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Research Center for Industrial Design (CIDI)

Conceived by Horacio Durán as a project honoring the human creativity, the school for design in the National University properly called Research Center for Industrial Design (abbreviated as "CIDI" in Spanish) has reached its forty-eighth’s birthday and continues to be a seminal part of the growth and evolution of Mexican design. Durán has been considered a paragon in the field of industrial design research;

[H]is path was traced based on quest, not on following the paths previously walked. He focused his lifework in Mexico’s material culture, in the objects that identified humans, in those companions created by men and for men to extend its body and capacities in order to benefit from nature and be able of accomplishing its rites.1

Su camino se trazó por la búsqueda, sin seguir caminos anteriormente recorridos. Centró su obra en el material cultural mexicano, en los objetos que identifican a los humanos, en los compañeros creados por los hombres y para extender el cuerpo y las capacidades con el fin de beneficiarse de la naturaleza y se capaces de realizar sus ritos.1

—Carlos Soto

When the CIDI was established, both Mexico and Mexico City were experiencing the consequences of an industrial boom. At this time, there was no intellectual school of thought that addressed the humanitarian and cultural problems brought about by the country’s industrialization. Then came Duran, whose “formation, as well as his accumulation of knowledge and experience, were driven by a yearning for cultivating youth’s spirit with this shared passion.”2 Duran gathered a group of architects and artists to initiate a technical career of design formation at the Universidad Iberoamericana, where it became an undergraduate major degree three years later. However, the formation as it was envisioned by Duran and his group proposed an even more ambitious scale; in 1964, as a teacher in the Faculty of Architecture in the National University, Duran began to devise a space dedicated to the formation of professionals focused exclusively on industrial design. It wasn’t until 1969 that the new head of the University, Pablo González Casanova, in collaboration with the Principal of the National School of Arts, Ramón Torres, endorsed Duran’s project and initiated its pilot in the Faculty of Architecture. The first generation of attendants had only 17 students; today, the school has dramatically grown in both size and importance as its alumni continue to shape the field of industrial design in Mexico.3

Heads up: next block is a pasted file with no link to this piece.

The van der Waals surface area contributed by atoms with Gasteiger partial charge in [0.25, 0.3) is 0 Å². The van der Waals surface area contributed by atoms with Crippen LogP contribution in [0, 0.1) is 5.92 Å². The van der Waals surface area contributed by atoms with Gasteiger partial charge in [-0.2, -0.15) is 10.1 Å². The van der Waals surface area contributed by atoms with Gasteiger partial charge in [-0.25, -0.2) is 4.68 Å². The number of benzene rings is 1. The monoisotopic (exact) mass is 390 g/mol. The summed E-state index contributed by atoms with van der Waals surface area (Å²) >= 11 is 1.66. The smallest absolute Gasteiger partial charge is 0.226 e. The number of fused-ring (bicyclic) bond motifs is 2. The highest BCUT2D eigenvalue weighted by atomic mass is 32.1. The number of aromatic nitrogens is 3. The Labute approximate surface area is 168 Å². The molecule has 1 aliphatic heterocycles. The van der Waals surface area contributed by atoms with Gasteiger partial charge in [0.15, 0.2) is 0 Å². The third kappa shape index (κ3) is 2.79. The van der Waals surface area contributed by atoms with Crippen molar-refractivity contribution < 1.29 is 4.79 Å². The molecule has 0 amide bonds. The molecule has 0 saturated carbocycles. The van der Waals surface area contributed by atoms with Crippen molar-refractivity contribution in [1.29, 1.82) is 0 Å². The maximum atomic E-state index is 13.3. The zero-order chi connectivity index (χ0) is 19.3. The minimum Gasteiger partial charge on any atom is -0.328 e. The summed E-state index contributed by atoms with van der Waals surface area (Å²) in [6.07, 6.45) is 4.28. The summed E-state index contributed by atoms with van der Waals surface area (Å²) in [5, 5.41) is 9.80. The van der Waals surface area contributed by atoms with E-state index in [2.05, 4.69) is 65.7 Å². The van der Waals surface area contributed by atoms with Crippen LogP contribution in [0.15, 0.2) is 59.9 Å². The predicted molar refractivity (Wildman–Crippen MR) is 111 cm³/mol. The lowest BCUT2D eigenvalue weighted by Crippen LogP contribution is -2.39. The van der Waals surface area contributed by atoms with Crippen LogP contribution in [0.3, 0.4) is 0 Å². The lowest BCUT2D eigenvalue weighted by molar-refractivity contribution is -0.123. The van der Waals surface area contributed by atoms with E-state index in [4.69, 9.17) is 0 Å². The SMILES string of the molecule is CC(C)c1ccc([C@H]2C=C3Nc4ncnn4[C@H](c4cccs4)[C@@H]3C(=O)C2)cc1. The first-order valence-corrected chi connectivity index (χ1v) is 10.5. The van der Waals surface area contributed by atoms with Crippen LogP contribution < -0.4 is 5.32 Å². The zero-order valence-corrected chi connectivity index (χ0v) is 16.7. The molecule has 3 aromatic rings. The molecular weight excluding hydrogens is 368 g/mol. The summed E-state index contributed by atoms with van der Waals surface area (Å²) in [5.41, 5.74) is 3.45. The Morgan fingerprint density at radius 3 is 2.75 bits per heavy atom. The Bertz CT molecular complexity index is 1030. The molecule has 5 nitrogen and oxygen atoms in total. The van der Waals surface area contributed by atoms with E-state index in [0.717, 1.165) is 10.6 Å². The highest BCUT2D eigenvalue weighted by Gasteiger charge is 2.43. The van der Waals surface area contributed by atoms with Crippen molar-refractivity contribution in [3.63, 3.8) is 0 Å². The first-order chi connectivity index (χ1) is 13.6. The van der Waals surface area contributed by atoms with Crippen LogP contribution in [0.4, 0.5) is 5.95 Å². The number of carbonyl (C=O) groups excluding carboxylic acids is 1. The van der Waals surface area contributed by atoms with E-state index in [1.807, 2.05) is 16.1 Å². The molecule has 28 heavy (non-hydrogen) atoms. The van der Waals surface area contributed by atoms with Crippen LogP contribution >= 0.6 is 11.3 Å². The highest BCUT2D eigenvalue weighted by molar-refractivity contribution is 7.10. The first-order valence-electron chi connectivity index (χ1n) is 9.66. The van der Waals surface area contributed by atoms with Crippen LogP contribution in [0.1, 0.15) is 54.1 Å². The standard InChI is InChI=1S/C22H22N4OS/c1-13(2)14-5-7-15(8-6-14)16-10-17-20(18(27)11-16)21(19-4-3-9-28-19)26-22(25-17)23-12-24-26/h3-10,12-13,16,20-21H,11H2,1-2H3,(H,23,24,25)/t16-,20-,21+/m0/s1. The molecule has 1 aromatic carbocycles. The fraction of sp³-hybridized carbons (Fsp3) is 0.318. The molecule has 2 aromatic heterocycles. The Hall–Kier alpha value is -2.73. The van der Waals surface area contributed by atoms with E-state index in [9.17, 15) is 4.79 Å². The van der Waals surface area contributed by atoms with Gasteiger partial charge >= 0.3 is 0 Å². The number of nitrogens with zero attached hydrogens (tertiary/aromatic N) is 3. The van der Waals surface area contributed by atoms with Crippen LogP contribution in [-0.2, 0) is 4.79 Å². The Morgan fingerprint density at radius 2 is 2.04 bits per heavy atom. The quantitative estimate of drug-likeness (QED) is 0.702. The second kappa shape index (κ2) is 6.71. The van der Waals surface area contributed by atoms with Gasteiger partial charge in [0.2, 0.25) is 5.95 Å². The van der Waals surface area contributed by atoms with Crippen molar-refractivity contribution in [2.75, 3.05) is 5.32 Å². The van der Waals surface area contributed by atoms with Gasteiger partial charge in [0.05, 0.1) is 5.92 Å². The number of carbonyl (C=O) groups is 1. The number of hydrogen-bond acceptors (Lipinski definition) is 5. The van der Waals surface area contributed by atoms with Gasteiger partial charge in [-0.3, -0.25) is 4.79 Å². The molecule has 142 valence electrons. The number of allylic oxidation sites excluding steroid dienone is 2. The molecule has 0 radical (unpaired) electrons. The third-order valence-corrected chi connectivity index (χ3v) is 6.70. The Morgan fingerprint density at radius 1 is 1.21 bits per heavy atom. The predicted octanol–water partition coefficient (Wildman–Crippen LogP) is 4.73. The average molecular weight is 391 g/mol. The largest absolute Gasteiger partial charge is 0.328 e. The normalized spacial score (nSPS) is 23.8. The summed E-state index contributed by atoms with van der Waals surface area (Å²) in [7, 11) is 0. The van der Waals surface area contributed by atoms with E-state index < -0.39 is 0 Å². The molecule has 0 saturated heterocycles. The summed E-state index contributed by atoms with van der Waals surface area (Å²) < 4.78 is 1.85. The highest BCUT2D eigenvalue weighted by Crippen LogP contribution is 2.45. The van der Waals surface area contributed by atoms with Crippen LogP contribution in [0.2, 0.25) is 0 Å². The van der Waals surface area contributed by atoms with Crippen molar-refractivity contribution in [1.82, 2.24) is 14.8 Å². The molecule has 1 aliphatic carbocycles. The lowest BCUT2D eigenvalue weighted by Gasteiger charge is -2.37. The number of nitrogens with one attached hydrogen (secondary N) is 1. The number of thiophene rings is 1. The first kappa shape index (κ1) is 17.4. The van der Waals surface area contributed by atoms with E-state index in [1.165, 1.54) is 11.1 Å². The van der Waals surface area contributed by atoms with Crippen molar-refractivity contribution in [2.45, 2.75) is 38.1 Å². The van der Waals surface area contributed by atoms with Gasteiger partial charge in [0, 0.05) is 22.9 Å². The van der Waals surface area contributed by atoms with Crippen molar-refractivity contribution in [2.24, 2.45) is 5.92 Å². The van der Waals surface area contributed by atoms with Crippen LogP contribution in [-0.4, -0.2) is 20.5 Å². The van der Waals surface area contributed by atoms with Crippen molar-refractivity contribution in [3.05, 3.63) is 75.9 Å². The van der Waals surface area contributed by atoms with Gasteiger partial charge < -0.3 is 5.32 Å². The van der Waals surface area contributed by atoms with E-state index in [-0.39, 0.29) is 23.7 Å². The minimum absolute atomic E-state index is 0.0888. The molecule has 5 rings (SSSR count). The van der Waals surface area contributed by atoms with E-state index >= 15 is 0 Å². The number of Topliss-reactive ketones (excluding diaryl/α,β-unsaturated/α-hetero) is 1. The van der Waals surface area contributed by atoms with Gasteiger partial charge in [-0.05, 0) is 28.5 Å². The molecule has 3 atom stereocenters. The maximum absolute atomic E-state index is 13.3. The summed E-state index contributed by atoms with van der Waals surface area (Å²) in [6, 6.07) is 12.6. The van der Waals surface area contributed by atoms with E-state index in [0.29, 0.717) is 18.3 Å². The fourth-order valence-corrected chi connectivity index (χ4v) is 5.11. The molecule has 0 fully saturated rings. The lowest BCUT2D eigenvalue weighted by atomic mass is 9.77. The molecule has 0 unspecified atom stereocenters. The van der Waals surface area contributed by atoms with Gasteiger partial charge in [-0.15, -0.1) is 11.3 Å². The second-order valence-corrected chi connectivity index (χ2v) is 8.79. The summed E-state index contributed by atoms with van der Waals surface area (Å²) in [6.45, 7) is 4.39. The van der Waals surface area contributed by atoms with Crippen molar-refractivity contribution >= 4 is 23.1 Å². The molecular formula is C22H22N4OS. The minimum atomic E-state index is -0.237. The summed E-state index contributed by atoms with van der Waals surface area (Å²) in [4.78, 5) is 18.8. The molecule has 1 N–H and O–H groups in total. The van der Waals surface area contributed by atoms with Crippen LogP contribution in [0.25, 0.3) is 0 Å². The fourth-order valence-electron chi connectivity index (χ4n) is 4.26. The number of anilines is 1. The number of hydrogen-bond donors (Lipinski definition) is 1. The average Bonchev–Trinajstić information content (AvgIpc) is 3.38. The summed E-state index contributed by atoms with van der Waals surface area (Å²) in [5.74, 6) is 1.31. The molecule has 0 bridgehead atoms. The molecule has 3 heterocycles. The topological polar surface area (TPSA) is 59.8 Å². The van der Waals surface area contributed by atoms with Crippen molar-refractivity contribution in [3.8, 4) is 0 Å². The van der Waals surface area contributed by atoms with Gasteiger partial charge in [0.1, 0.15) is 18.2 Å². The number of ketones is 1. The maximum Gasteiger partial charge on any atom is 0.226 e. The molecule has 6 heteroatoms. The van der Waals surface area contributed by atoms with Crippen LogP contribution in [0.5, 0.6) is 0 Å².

Fotografía: cortesía CIDI
Fotografía: cortesía CIDI

The goal of CIDI is to “observe the object as an entity that synthesizes the values of the human[, as a] reflection of needs and desires of the individual and the society [and] as a demonstration of knowledge and the act of unravelling the nature accrued in them by history.”4 Industrial design is a tangible expression of emotions and an explicit care for the beauty found in the roots of a community. It was according to these principles that the Syllabus for Design in UNAM was created, reflecting the same search for balance between science and arts as the CIDI.

The CIDI has posited itself as a space of openness between teachers and students and is widely considered a place of open dialogue that had not been present in any university at the time of its creation. A community of active researchers have emerged from the Center’s teachings, all united by a vision for a society in which design can be caring and considerate of its fellow community members.

Project name Centro de Investigación para el Desarrollo Industrial CIDI
Period 1969
Author Horacio Durán, Clara Porset, Douglas Scott, Ulrich Scharer
Location Circuito Escolar s/n, Cd. Universitaria, 04510, CDMX
  1. Carlos Soto, “Homenaje a Horacio Durán, fundador de la Licenciatura de Diseño Industrial de la UNAM”, YouTube, May 3, 2011, https://www.youtube.com/watch?v=HjVmzd55udg
  2. Ibid
  3. Historia, Centro de Investigaciones de Diseño Industrial, Facultad de Arquitectura, http://cidi.unam.mx/index.php/home/historia.html
  4. Ibid